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April 01 2011


Map Mashup Shows Broadband Speeds for Schools in U.S.

The Department of Education (DOE) recently launched Maps.ed.gov/Broadband an interactive map that shows schools and their proximity to broadband Internet access speeds across the country. This is an important story for DOE, an agency that has a stated goal that all students and teachers have access to a sufficient infrastructure for learning -- which nowadays includes a fast Internet connection. The map is based on open data released last month by the Federal Communications Commission (FCC). As you can see below, the result is a custom map that shows a unique story -- how schools' Internet access compares across the country.

In addition to being an example of an open data mashup, this map also serves as an example of what can be built with emerging open-source mapping tools. We worked with DOE to process and merge the two data sets, and then generated the new map tiles using Mapnik, an open-source toolkit for rendering map tiles. Then we created the custom overlay of schools and universities using TileMill, our open-source map design studio. Finally, a TileMill layer was added on top of the broadband data.

The Feds' Open-Source Leadership

It is great to see both the DOE and FCC able to leverage open data to make smarter policy decisions. Karen Cator, the director of the office of educational technology at DOE has an awesome blog post about why this mashup matters:

"The Department of Education's National Education Technology Plan sets a goal that all students and teachers will have access to a comprehensive infrastructure for learning, when and where they need it," Cator writes. "Broadband access is a critical part of that infrastructure. This map shows the best data to date and efforts will continue to gather better data and continually refresh the maps."

October 29 2010


Mapnik: The Coolest Mapping Software You've Never Heard Of

On the MapBox website we describe TileMill — the project we’re working on with our 2010 Knight News Challenge grant — as “a toolkit for rendering map tiles”. To be more specific, it’s essentially a “glue layer.” TileMill is built on top of a cocktail of other open source mapping software projects, and its biggest value is streamlining other more complex tools into a clean and easier workflow. For users to take advantage of TileMill, it can be useful to understand some of the underlying parts. Perhaps the most important part of that cocktail is a lesser known open source project called Mapnik. In this post I’ll talk a little about what Mapnik is and the important role it plays in helping users style their maps, as well as how it relates to TileMill.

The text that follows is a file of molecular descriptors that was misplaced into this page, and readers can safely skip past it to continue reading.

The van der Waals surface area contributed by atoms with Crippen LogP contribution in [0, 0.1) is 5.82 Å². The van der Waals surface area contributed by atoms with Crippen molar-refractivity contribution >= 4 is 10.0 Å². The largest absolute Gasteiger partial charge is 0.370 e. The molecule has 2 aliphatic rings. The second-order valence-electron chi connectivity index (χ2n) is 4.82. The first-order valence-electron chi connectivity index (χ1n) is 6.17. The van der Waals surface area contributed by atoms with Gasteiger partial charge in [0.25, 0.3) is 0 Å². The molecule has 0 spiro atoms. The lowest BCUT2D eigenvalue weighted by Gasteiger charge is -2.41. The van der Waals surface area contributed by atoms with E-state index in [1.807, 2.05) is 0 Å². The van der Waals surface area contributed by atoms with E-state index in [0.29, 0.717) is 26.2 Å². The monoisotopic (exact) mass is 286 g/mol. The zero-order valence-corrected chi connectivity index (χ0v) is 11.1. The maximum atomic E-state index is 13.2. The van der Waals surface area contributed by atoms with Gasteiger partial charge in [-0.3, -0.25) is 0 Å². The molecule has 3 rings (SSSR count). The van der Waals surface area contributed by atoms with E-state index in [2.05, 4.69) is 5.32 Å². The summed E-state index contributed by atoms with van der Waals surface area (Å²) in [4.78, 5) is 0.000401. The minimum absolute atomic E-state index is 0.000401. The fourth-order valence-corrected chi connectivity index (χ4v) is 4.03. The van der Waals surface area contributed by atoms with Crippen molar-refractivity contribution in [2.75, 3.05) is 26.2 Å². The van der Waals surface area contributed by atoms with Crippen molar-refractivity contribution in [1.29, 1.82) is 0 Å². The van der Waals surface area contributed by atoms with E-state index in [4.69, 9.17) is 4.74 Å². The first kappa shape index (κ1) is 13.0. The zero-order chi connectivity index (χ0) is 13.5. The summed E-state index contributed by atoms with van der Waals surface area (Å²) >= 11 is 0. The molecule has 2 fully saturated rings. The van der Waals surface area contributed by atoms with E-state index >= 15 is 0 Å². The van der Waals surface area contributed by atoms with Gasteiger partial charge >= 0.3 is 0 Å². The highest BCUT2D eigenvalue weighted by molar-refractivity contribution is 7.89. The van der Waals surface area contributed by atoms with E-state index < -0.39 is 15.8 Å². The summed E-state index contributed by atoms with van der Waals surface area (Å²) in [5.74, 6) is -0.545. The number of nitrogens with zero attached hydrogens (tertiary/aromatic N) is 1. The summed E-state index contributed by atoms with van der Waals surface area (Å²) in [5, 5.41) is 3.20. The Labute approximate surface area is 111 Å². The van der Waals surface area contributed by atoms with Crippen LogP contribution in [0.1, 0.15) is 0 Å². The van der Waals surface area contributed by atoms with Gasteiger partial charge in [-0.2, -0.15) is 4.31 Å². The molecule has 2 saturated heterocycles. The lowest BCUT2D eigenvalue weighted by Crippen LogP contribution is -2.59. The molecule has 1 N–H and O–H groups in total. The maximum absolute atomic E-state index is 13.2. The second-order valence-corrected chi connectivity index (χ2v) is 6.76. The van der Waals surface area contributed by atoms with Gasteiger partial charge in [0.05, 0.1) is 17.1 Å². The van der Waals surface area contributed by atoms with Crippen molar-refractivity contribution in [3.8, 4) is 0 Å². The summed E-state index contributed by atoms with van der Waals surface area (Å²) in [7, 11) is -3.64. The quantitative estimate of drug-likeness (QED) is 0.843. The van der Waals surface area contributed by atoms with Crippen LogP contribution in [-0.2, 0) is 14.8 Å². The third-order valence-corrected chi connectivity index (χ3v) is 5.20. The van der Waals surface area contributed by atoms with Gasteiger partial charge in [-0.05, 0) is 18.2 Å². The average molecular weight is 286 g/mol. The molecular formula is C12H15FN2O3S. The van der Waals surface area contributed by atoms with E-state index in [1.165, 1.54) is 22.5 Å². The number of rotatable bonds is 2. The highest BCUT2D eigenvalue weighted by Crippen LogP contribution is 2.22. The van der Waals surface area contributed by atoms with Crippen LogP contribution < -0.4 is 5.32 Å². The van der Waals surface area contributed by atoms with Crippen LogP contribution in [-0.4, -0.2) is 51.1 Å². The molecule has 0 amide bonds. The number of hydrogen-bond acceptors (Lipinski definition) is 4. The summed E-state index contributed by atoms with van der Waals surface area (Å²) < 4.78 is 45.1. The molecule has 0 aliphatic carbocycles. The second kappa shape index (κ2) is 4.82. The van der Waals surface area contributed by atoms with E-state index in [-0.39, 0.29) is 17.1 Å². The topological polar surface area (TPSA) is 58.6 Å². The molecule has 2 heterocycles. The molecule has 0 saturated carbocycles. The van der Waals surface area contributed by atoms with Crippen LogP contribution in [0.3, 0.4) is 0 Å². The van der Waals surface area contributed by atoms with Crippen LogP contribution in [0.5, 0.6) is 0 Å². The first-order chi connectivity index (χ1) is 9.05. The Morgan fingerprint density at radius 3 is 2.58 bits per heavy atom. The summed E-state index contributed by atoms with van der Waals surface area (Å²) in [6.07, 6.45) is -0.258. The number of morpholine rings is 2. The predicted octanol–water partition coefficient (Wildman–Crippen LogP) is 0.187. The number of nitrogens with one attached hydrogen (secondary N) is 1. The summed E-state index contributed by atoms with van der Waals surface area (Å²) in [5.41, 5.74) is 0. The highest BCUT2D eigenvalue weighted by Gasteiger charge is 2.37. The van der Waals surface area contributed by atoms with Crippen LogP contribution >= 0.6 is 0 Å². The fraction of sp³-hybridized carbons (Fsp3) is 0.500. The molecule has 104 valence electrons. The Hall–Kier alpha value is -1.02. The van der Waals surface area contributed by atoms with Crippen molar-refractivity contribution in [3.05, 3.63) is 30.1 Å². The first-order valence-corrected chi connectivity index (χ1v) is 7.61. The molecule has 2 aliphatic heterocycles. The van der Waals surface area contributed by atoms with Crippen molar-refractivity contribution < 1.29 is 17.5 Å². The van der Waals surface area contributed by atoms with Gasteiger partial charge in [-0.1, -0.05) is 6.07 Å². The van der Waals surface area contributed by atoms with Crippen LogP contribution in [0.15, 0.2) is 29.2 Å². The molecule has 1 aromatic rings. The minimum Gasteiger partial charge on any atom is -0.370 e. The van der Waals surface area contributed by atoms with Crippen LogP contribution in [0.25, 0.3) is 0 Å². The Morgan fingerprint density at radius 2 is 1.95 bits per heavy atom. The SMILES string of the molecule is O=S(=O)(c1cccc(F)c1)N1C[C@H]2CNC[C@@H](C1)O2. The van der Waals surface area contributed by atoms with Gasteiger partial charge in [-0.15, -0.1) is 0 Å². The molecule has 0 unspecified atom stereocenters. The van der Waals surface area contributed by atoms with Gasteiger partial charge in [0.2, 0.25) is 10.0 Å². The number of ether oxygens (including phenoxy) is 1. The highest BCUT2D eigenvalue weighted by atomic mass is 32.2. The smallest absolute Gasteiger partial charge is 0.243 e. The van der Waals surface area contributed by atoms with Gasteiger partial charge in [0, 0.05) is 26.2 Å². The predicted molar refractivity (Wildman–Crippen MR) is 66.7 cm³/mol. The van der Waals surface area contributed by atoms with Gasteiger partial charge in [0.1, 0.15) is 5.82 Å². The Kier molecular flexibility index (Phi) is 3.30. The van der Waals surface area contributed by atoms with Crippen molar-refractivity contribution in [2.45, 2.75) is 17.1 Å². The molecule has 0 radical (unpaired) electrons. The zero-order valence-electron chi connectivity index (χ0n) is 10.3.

The goal of the TileMill project is to make it easy for anyone with some basic web design familiarity to design their own custom maps. In past posts on this site we’ve introduced readers to the general reasons why we think custom online maps are valuable and have shared a couple examples for when custom maps have been particularly helpful on websites. Mapnik makes all this possible by providing the core technology to apply styles to GIS data and then render maps based on those styles.

Here’s the basic idea with styling maps: raw GIS data in the form of shapefiles contains information about various “features” — for instance, place names, points (e.g. center of a city), lines (e.g. roads), or polygons (e.g. state or country borders). If you have the data in its raw form, you’re only part of the way toward turning it into a map. Next you need to decide how to style each element.

Mapnik in action, styling maps of Kabul, Afghanistan Mapnik in action, styling maps of Kabul, Afghanistan

The style of each feature (or lack thereof) is why maps of the same location might look different from others. At a simple level, you might want your primary roads to be red versus orange. Compare MapQuest to OpenStreetMap for instance, at the exact same zoom level — note the difference in the styles for the same features.

Boulder, CO on MapQuest Screenshot of Boulder, CO on MapQuest

Boulder, CO on OpenStreetMap Screenshot of Boulder, CO on OpenStreetMap

Setting aside conversations about which features you decide to show on a map and assuming your data is accurate (both are huge factors), how you choose to style certain features might be the next most important part of map design. Getting styling right is essential for your users and is central to map design. If you over style or under style features, it has a direct impact on the readability and effectiveness of your maps.

This is where Mapnik comes in — it provides the framework for styling map data and then rendering new maps based on those styles. Mapnik is an open source project that is heavily used by the team at Cloudmade, who are involved in styling OpenStreetMap, and it’s been used by MapQuest, who have even released their Mapnik map style files for the public. Our team uses it heavily too, and AJ Ashton and Tom MacWright from the MapBox team were recently in London at Cloudmade’s offices with a group of core contributors, including Mapnik’s creator Artem Pavlenko, for the first ever Mapnik code sprint.

But where professional mappers are able to leverage Mapnik in complex ways, it has its downsides for the average would-be map designer. For starters, it’s not easy for noobs to even install it, before anyone worries about using it. This is part of why we’re working on TileMill — we want to make it easier for people to take advantage of these powerful tools. TileMill puts a wrapper around Mapnik that makes it simple to set up and leverage the powerful map styling capacity that it provides.

If you’re interested in more details about Mapnik, check out the Mapnik website or a recent Q&A with Mapnik developer Dane Springmeyer about Mapnik performance on Development Seed’s blog.

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